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No More Halloween Glitches, Knott's Promises

Events: Spokesman says steps will prevent turning away of patrons from fright-themed promotion.

October 13, 2000|From a Times Staff Writer

Knott's Berry Farm, forced to turn away dozens of patrons who had purchased advance tickets to its jam-packed Halloween Haunt, said Thursday that it has taken steps to avoid future glitches.

When the event appears headed for a sellout, the park will cut off ticket sales to walk-up patrons so that those who purchased advance tickets can get in, a spokesman said. Knott's also will put up "sold out" signs along the streets.

Because the park was packed to capacity, latecomers to the fright-themed event Saturday night were denied admission, including some who had purchased tickets in advance to be picked up at the will-call windows. Those advance-ticket buyers, who numbered fewer than 100, were given refunds or tickets for another night, park spokesman Bob Ochsner said.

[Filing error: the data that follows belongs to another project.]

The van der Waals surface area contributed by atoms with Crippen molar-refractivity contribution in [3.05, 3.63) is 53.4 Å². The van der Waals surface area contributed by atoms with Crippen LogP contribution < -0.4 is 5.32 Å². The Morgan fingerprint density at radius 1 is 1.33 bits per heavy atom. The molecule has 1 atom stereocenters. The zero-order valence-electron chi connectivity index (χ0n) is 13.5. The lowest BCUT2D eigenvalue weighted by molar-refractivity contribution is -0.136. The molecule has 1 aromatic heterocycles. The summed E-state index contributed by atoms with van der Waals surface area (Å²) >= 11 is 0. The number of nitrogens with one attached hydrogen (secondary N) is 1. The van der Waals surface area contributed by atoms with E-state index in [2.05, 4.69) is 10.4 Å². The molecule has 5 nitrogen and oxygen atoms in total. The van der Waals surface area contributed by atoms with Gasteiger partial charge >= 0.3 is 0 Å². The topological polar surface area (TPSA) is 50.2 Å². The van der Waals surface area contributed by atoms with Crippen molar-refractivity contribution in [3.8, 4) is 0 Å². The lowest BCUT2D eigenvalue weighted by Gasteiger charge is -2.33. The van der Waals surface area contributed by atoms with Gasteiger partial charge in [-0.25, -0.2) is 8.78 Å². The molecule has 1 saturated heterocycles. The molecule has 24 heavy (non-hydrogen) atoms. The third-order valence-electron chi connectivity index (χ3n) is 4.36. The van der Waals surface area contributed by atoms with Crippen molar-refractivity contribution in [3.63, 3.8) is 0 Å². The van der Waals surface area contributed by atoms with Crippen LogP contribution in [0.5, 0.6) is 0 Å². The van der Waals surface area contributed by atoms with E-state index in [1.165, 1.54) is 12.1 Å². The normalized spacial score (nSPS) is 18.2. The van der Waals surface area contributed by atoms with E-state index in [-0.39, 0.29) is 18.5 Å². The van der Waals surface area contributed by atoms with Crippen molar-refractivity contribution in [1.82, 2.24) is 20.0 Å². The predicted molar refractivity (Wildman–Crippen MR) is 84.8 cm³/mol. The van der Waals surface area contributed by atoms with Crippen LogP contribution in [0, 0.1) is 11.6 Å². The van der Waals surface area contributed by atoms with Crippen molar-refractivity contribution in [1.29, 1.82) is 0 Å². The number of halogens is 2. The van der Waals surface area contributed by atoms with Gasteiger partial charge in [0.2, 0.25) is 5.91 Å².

Knott's also will work more closely with companies that sell Halloween Haunt tickets to employees to ensure the firms comply when Knott's asks them to cut off sales.

Ticket sales by dozens of companies, as well as cheaper tickets for the first weekend of the event, may have contributed to the situation Saturday night, Ochsner said.

"We underestimated the number of tickets already sold out there," Ochsner said. "We will make sure it doesn't happen again."

More than 100 Southern California companies sell Knott's tickets to their workers in a promotional program with the Buena Park amusement park.

This is the 28th year that Knott's has held Halloween-themed nights, special events that have been emulated by parks across the nation, including Los Angeles-area competitors like Universal Studios Hollywood and Six Flags Magic Mountain.

What began as a single night has become a more than three-week spree featuring scary mazes, shows and rides decked out Halloween-style.

For the first weekend, Knott's offered cheaper tickets than the rest of the month--$26 for an advance ticket instead of $35, and $28 for a walk-up ticket versus $40.

Ochsner also pointed out that competing parks have yet to begin their Halloween events.

"In the past, demand for first-weekend tickets hasn't been that great," he said.

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